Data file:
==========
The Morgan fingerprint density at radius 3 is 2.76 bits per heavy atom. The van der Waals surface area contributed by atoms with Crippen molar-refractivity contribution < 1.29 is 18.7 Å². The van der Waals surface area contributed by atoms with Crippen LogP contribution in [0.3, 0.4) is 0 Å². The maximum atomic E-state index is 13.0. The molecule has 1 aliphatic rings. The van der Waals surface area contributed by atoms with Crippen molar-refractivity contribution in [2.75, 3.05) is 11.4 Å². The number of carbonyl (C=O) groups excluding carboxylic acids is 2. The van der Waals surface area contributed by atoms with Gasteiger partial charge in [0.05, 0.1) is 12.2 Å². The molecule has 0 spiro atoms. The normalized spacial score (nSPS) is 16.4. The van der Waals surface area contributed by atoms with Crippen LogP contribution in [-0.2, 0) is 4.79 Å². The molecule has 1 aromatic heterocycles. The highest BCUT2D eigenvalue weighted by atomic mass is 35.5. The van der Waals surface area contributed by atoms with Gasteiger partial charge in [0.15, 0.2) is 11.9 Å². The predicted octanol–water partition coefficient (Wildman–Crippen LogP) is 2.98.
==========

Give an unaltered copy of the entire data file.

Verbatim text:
The Morgan fingerprint density at radius 3 is 2.76 bits per heavy atom. The van der Waals surface area contributed by atoms with Crippen molar-refractivity contribution < 1.29 is 18.7 Å². The van der Waals surface area contributed by atoms with Crippen LogP contribution in [0.3, 0.4) is 0 Å². The maximum atomic E-state index is 13.0. The molecule has 1 aliphatic rings. The van der Waals surface area contributed by atoms with Crippen molar-refractivity contribution in [2.75, 3.05) is 11.4 Å². The number of carbonyl (C=O) groups excluding carboxylic acids is 2. The van der Waals surface area contributed by atoms with Gasteiger partial charge in [0.05, 0.1) is 12.2 Å². The molecule has 0 spiro atoms. The normalized spacial score (nSPS) is 16.4. The van der Waals surface area contributed by atoms with Crippen LogP contribution in [-0.2, 0) is 4.79 Å². The molecule has 1 aromatic heterocycles. The highest BCUT2D eigenvalue weighted by atomic mass is 35.5. The van der Waals surface area contributed by atoms with Gasteiger partial charge in [0.15, 0.2) is 11.9 Å². The predicted octanol–water partition coefficient (Wildman–Crippen LogP) is 2.98.